By Amber Robbin
I was nearing the end of my first month with the firm, and as time had passed, my co-workers had begun to appear more and more like machines to me. They marched past my desk in eerily straight lines, their steely gazes transfixed in the direction they were headed. Sometime before lunch on a routine day, the secretary Nova came to my desk with several case files. “Amber, I need these retyped, formatted exactly as they are now,” she said in monotone, beaming herself back to her desk before I could ask any questions. I escaped down the elevator shaft to take my break, less than eager to start retyping.
I took a seat in the corner of the marble lobby and called my father, desperate for human connection. But I couldn’t get a signal. It was too bitter outside, so I resigned myself to huddling in the corner and opened my lunch. For an hour, I watched people passing in droves through the giant, echoing space. They moved just like my co-workers – a bunch of soulless androids floating in straight lines. I was sucked in to their mesmerizing dance and began to experience some sort of mind-meld with the group. Voices flooded into my head, mixing and churning to a deafening roar. There were cries for help and shouts of rage from so deep inside that none were reflected on a single person’s face. They were walled up and wrapped in a plastic, pore-less skin to suffocate any ounce of emotion. I wanted to run screaming out of the revolving door, but as I glanced at the time to find I was already late, an invisible force gripped tight around my neck and threw me into the elevator, sending my body straight back to its desk as if it had no mind of its own.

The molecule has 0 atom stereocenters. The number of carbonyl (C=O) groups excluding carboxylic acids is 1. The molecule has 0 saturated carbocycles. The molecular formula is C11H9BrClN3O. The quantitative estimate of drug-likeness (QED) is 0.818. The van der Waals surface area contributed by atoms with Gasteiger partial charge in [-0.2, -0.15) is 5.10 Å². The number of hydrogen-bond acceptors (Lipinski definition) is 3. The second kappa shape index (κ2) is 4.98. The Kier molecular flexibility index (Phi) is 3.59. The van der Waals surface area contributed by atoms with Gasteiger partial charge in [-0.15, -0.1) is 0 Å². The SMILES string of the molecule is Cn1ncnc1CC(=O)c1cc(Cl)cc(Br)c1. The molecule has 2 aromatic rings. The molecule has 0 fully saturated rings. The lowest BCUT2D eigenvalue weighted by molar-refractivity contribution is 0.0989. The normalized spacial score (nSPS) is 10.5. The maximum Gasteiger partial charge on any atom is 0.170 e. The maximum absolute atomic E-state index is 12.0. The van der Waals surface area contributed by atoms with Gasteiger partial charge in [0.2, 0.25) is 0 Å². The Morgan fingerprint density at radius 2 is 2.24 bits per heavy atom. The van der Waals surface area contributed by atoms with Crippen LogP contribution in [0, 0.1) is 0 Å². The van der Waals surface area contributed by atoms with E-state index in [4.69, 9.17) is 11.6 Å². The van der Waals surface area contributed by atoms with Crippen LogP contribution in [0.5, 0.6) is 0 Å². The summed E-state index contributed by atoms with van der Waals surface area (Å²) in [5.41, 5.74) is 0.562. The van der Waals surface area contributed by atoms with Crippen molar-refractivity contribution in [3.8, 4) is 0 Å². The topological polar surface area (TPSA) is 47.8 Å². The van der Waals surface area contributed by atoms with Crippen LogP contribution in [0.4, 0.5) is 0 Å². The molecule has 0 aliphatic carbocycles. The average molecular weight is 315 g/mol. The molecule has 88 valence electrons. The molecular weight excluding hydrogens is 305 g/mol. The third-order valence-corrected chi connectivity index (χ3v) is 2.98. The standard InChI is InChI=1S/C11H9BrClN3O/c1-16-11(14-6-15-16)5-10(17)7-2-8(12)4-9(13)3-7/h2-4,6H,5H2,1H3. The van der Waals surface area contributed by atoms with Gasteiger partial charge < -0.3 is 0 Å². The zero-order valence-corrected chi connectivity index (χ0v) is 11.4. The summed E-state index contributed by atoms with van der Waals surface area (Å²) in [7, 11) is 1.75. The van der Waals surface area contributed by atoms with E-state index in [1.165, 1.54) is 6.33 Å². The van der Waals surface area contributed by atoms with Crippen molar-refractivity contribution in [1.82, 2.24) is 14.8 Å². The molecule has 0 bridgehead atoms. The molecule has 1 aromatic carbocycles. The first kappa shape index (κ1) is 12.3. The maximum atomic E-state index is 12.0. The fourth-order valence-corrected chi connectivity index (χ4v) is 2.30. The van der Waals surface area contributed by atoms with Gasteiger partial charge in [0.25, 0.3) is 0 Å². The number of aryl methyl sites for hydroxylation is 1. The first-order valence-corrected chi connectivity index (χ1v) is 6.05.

I picked up the stack of papers from Nova and started typing. As I became engrossed in the strange documents, I began to think that maybe this was actually the most interesting task I’d been given. It gave me the chance to find out exactly what kind of cases we were working on. The first document contained page after page of depositions disclosing the frightening treatment of countless employees of some manufacturing company. It told of how they were barraged by orders from their screaming supervisors while they loaded gigantic, steel parts off and on barges in the hot sun. It described an otherworldly universe where men were still expected to do such backbreaking work by hand at some secluded clearing in the wilderness where no one could hear their calls of distress. It left me feeling sick, especially when I realized we were defending the company. I took a break from the horrible retellings to try a different document. As I typed on, however, the second case proved to be even worse…I felt the fluorescent light over my head baking my brains as I read on about a doctor who had left his instruments inside of a patient’s chest cavity, rupturing his spleen and causing it to bleed out slowly into his abdominal cavity until he died a horribly painful death. Of course, we were defending the surgeon. I wasn’t even typing anymore. I looked up suddenly as one of the partners passed by, turning his head robotically to glare at me. It was as if he knew I’d just discovered the firm’s dirty secrets. Big Brother was watching.
I went to meet some friends after work for a drink. As I sat sipping my wine to calm myself, I couldn’t shake the feeling that eyes were on me. I was outside of that concrete container of a building with its body-snatched clones, but looking around the bar, I realized everyone was starting to look synthetic. My friend turned to me and asked how the new job was going. I opened my mouth to speak the truth, but just then, that invisible force that had earlier catapulted me back to my desk grabbed my tongue and wouldn’t let it go. “The new job is going just fine, thank you,” I said in monotone.
To be continued…
Amber Robbin is the creator of Tumbleweed Diaries. She is passionate about languages, world travel, and currently working on a book about her adventures in Italy.